The guava flavor is absolutely delicious and definitely unmatchable. Last week we have guava jam. It is almost a crime to see so much guavas and not take advantage of its seasonality. Imagine that in La Trinidad there is even a place called Bayabas? 

According to old timers, it was so called because the trees grew there almost wild and completely lush. But now, I guess civilization has caught up with the place, and instead of trees, there are now houses. So much for civilization. 

But then, don’t let’s bewail progress, let’s just make guava dishes.  

The most frequently eaten species, and the one often simply referred to as “bayabas'” guavas, is the one called psidium guaiaya. Guavas have tough dark leaves that are opposite, simple, elliptic to ovate and rather long, 3 to 6 inches long. They have white flowers, with five petals and numerous stamens.     

So much for guava background. Another few recipes then before we leave the guava. How about ginataang bayabas and guava jelly?  A word of encouragement. We all know how difficult it used to be to make good jelly. One would have to have a candy thermometer to get just the right temperature of the jelly stage, and watch your jelly like a hawk. These days with either agar or gelatine, it is kinda easy to make.    

The origin of guavas was rather simultaneous, and extended from Central America and came to the Philippines via Mexico. Read the Galleon Trade from Mexico. The mature trees are fairly cold hardy, hence their thriving in our very own Baguio City.  

Guavas are of interest to home growers in subtropical areas as one of the few tropical fruits that can grow to fruiting size in pots indoors. When grown from seed, guavas bear fruit as soon as two years and as long as 40 years.  Imagine you can even grow a guava tree in a lard can.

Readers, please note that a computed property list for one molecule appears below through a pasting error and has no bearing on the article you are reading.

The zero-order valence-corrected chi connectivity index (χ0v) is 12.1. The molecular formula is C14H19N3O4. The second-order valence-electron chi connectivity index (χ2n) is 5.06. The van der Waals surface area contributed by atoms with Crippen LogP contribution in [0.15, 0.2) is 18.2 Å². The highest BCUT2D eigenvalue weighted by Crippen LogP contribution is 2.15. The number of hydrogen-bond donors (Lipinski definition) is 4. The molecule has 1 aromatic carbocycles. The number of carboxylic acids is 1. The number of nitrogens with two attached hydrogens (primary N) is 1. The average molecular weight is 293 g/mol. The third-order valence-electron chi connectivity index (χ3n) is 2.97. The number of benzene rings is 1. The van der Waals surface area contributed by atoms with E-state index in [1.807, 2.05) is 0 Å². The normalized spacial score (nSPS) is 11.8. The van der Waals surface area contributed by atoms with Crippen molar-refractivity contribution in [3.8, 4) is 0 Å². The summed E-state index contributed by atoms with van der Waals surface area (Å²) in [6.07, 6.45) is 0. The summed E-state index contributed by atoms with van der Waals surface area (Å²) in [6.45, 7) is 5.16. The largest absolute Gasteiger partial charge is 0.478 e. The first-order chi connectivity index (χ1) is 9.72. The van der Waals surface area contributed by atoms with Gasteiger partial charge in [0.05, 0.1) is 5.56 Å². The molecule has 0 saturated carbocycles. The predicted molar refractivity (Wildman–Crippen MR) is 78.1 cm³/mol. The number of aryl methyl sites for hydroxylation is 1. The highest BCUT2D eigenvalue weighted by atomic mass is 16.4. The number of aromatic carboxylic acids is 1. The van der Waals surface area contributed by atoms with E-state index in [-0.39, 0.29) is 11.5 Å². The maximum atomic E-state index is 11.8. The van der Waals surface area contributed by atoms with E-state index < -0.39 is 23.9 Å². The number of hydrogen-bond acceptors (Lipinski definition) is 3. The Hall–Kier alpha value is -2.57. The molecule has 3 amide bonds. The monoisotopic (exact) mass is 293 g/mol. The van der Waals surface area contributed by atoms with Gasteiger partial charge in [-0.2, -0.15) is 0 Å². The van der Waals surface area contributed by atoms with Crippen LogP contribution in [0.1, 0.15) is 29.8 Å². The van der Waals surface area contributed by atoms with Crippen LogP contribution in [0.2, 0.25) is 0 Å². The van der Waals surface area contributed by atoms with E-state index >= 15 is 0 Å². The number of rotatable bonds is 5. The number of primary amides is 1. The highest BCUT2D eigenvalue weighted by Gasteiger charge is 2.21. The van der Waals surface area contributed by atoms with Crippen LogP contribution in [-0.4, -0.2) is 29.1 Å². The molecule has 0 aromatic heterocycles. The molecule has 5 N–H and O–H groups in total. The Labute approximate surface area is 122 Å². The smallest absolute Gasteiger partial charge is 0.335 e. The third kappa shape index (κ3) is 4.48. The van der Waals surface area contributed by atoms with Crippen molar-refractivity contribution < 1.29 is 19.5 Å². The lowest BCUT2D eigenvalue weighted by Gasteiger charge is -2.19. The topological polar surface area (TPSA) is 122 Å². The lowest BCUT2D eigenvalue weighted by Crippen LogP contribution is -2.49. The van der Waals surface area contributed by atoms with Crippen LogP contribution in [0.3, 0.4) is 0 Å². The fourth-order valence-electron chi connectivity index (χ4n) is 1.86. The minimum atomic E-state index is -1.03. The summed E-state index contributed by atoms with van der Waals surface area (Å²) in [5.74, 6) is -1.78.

On to our recipes.  

First of all you have to choose firm, ripe guavas.  Wash well and cut off ends and slice.  This for both ginataan and jelly.

Begin with jelly:

Place slices in a large pot with enough water to just cover them. Boil until fruit is very soft (15 - 20 minutes). 

Pour fruit into a bag made of cheese cloth, muslin or two thicknesses of clean flour - or sugar - sack. For clear juice, do not squeeze the bag. 

To serve as a drink, mix with three other juices such as pineapple, orange and or calamansi, add lots of ice sugar to taste and produce a wonderful drink.

To make jelly, measure the juice add sugar to taste, and agar flakes or powder to the proportion of one teaspoon to one cup of juice (this is a firm mix, like gulaman, to make a softer mix, used 1 1/2  to 2 cups of juice to one teaspoon of agar powder).  Bring the sugar/juice to a boil, add the dissolved agar, and again bring to a boil.  Pour into jars and you have your guava jelly.  The pulp may be used to make jam, (see previous week's recipe) although the taste wont be very guava.

Ingredients:  for ginataang bayabas

3 cups seeded and sliced ripe guavas

1-1/2 cups coconut milk

1/2 cup sugar

1/2 cup coconut cream kakang gata

1 cup of bilobilo or cooked sago

A pinch teaspoon salt

If you use coconut milk powder, boil the guavas in water and add sugar when the guavas are soft, then pour in the coconut cream powder. Some purists use fresh coconut, but expediency you certainly can use the powder kind.

How to cook Guavas With Coconut Cream (or Ginataang Bayabas)

Boil the guavas, bilo bilo, coconut milk and sugar.

Add salt and stir; boil until guavas are cooked.

Remove from fire and add coconut cream.

Serve cold

That’s it, have merienda or serve as a dessert 

When we were kids, we had a few guava trees around our yard, and we would harvest for ginataan for merienda